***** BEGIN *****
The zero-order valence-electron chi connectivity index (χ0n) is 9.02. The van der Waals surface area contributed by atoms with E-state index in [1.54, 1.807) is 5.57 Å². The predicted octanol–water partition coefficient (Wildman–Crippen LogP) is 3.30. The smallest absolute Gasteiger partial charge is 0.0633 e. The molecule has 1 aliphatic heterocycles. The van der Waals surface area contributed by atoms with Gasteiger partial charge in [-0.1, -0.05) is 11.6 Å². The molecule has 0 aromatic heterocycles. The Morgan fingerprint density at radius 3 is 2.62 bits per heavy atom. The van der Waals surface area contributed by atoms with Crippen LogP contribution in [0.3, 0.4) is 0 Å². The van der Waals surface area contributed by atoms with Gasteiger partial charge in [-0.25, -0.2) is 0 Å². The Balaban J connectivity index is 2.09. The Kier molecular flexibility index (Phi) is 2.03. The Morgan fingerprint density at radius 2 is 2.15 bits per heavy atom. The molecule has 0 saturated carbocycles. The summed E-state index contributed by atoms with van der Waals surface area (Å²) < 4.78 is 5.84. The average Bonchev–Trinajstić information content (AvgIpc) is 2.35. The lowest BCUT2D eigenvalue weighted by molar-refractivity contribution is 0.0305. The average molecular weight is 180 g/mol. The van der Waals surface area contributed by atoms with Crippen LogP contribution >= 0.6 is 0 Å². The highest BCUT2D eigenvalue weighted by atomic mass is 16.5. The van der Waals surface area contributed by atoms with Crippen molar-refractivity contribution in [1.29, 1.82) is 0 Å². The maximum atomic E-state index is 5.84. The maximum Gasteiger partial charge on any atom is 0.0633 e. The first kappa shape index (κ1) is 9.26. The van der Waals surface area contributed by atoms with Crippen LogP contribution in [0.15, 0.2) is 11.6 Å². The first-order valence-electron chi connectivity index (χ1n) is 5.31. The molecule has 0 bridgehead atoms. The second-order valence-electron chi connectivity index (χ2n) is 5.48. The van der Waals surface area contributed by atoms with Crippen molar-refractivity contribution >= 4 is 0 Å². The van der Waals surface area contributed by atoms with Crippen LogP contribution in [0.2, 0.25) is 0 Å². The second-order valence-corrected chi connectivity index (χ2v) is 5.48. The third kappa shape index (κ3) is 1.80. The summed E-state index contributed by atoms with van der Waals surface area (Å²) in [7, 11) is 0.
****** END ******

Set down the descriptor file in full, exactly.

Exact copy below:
The zero-order valence-electron chi connectivity index (χ0n) is 9.02. The van der Waals surface area contributed by atoms with E-state index in [1.54, 1.807) is 5.57 Å². The predicted octanol–water partition coefficient (Wildman–Crippen LogP) is 3.30. The smallest absolute Gasteiger partial charge is 0.0633 e. The molecule has 1 aliphatic heterocycles. The van der Waals surface area contributed by atoms with Gasteiger partial charge in [-0.1, -0.05) is 11.6 Å². The molecule has 0 aromatic heterocycles. The Morgan fingerprint density at radius 3 is 2.62 bits per heavy atom. The van der Waals surface area contributed by atoms with Crippen LogP contribution in [0.3, 0.4) is 0 Å². The van der Waals surface area contributed by atoms with Gasteiger partial charge in [-0.25, -0.2) is 0 Å². The Balaban J connectivity index is 2.09. The Kier molecular flexibility index (Phi) is 2.03. The Morgan fingerprint density at radius 2 is 2.15 bits per heavy atom. The molecule has 0 saturated carbocycles. The summed E-state index contributed by atoms with van der Waals surface area (Å²) < 4.78 is 5.84. The average Bonchev–Trinajstić information content (AvgIpc) is 2.35. The lowest BCUT2D eigenvalue weighted by molar-refractivity contribution is 0.0305. The average molecular weight is 180 g/mol. The van der Waals surface area contributed by atoms with Crippen LogP contribution >= 0.6 is 0 Å². The highest BCUT2D eigenvalue weighted by atomic mass is 16.5. The van der Waals surface area contributed by atoms with Crippen molar-refractivity contribution in [1.29, 1.82) is 0 Å². The maximum atomic E-state index is 5.84. The maximum Gasteiger partial charge on any atom is 0.0633 e. The first kappa shape index (κ1) is 9.26. The van der Waals surface area contributed by atoms with Crippen LogP contribution in [0.15, 0.2) is 11.6 Å². The first-order valence-electron chi connectivity index (χ1n) is 5.31. The molecule has 0 bridgehead atoms. The second-order valence-electron chi connectivity index (χ2n) is 5.48. The van der Waals surface area contributed by atoms with Crippen molar-refractivity contribution >= 4 is 0 Å². The van der Waals surface area contributed by atoms with Crippen LogP contribution in [0.2, 0.25) is 0 Å². The second-order valence-corrected chi connectivity index (χ2v) is 5.48. The third kappa shape index (κ3) is 1.80. The summed E-state index contributed by atoms with van der Waals surface area (Å²) in [7, 11) is 0.